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When you started your 529 plan, you took the smart financial steps to start your college savings contributions. In addition, you most likely reviewed and updated the family budget, paid off debt, and started your retirement savings. These are wise monetary decisions you made to improve your family’s life.
Maybe a family member taught you the basics of personal finance. Maybe you learned about it in school. Maybe you’re self-taught by mistakes made along the way. Or, maybe you hired a financial advisor. In any case, it’s smart and caring to share your learned money skills with your children.
While we are experiencing more time together, take advantage of it to teach your children some crucial money lessons now that will positively impact the rest of their lives.
Lead by example
As you know, children are sponges so lead by example. While they are young, include your children in your decision-making process when it comes to your family’s budget.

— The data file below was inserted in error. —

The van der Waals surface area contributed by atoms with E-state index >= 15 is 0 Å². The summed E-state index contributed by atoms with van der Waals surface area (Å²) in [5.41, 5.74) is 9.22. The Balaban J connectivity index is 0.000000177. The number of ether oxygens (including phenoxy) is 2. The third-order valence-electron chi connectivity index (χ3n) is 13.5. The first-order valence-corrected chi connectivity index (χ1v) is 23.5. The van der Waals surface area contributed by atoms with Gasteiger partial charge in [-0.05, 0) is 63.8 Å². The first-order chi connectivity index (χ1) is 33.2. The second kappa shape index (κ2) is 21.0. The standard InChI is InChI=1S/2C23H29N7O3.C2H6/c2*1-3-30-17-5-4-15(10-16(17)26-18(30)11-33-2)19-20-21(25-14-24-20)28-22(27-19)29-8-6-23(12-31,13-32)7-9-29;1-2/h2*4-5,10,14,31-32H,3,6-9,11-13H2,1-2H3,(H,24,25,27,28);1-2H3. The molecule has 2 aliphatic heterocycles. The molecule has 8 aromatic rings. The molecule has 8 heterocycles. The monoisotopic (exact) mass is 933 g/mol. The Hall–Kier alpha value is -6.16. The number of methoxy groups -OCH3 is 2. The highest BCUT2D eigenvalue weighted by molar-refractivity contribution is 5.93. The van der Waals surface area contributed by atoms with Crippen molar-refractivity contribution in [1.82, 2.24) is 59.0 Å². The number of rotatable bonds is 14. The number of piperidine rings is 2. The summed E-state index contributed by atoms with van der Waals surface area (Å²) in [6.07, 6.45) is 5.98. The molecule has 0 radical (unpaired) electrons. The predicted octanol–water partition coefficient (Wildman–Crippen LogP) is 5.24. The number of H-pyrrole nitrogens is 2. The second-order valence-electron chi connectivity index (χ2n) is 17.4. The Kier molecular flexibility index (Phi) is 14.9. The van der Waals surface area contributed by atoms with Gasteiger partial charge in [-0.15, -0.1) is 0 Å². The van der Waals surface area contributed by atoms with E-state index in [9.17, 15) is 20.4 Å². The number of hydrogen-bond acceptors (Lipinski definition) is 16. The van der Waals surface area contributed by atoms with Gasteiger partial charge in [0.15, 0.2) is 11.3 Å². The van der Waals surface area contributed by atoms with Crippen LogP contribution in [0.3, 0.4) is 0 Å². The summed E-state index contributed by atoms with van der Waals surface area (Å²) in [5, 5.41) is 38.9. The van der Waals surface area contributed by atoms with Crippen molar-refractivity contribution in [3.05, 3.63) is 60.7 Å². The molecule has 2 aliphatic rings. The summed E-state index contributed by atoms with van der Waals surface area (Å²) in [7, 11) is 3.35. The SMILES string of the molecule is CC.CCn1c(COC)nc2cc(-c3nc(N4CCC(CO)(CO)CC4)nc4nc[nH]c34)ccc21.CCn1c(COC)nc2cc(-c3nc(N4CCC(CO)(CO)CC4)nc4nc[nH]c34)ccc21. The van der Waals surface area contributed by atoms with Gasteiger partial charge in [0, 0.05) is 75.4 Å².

If you are doing your grocery shopping online, it’s a great opportunity to show your children how to work within your food budget. You and your child can start by looking around at your pantry and refrigerator and make notes on what needs to be replenished. You can discuss with your child what your budget will be for the groceries and how long the food items will need to last until the next time you shop. It’s also a great time to teach them the difference between a need and a want. They may want those potato chips, but you need to buy milk instead with those dollars.
Then jump online and use your grocery store or delivery app with your shopping list. Together, start looking for your food items. As you keep adding to your cart, have your child keep an eye on your growing total. Once you reach your budgeted dollar amount, it’s time to stop. If there are still items you need to purchase, you and your child can decide together on what to put back in order get the necessary items. While doing this, it’s a great time to discuss a need vs. a want. Later, if they want a treat while checking out, then tell them that they can spend their money for it. This will show them the true cost of not-budgeted item.